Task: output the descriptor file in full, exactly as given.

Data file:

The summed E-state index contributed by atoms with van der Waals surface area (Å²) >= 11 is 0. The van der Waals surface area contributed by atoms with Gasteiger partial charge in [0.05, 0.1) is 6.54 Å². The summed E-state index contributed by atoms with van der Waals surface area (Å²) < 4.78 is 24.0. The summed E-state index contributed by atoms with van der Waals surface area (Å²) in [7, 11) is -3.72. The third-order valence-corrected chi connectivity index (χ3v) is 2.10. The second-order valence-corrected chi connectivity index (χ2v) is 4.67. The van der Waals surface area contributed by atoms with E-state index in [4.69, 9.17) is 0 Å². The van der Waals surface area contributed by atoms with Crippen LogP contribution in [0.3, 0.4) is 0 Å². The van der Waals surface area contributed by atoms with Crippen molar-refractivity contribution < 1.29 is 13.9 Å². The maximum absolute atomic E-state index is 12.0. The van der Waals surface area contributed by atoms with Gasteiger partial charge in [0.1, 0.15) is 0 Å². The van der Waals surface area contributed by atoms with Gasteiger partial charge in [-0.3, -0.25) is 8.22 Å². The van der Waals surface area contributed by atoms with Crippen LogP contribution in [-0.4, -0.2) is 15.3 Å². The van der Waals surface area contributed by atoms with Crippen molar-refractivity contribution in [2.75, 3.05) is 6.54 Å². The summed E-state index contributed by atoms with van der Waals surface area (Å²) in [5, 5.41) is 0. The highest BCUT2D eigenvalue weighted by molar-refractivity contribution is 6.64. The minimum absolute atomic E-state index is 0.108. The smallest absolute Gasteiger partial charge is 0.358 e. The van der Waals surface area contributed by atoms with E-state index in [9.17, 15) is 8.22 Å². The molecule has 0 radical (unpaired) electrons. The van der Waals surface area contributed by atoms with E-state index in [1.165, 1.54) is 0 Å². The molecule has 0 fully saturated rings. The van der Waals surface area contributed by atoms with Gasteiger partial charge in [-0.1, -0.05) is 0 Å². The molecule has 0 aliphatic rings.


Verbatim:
The summed E-state index contributed by atoms with van der Waals surface area (Å²) >= 11 is 0. The van der Waals surface area contributed by atoms with Gasteiger partial charge in [0.05, 0.1) is 6.54 Å². The summed E-state index contributed by atoms with van der Waals surface area (Å²) < 4.78 is 24.0. The summed E-state index contributed by atoms with van der Waals surface area (Å²) in [7, 11) is -3.72. The third-order valence-corrected chi connectivity index (χ3v) is 2.10. The second-order valence-corrected chi connectivity index (χ2v) is 4.67. The van der Waals surface area contributed by atoms with E-state index in [4.69, 9.17) is 0 Å². The van der Waals surface area contributed by atoms with Crippen LogP contribution in [0.3, 0.4) is 0 Å². The van der Waals surface area contributed by atoms with Crippen molar-refractivity contribution < 1.29 is 13.9 Å². The maximum absolute atomic E-state index is 12.0. The van der Waals surface area contributed by atoms with Gasteiger partial charge in [0.1, 0.15) is 0 Å². The van der Waals surface area contributed by atoms with Gasteiger partial charge in [-0.3, -0.25) is 8.22 Å². The van der Waals surface area contributed by atoms with Crippen LogP contribution in [-0.4, -0.2) is 15.3 Å². The van der Waals surface area contributed by atoms with Crippen molar-refractivity contribution in [2.75, 3.05) is 6.54 Å². The summed E-state index contributed by atoms with van der Waals surface area (Å²) in [5, 5.41) is 0. The highest BCUT2D eigenvalue weighted by molar-refractivity contribution is 6.64. The minimum absolute atomic E-state index is 0.108. The smallest absolute Gasteiger partial charge is 0.358 e. The van der Waals surface area contributed by atoms with E-state index in [9.17, 15) is 8.22 Å². The molecule has 0 radical (unpaired) electrons. The van der Waals surface area contributed by atoms with E-state index in [1.165, 1.54) is 0 Å². The molecule has 0 fully saturated rings. The van der Waals surface area contributed by atoms with Gasteiger partial charge in [-0.1, -0.05) is 0 Å². The molecule has 0 aliphatic rings.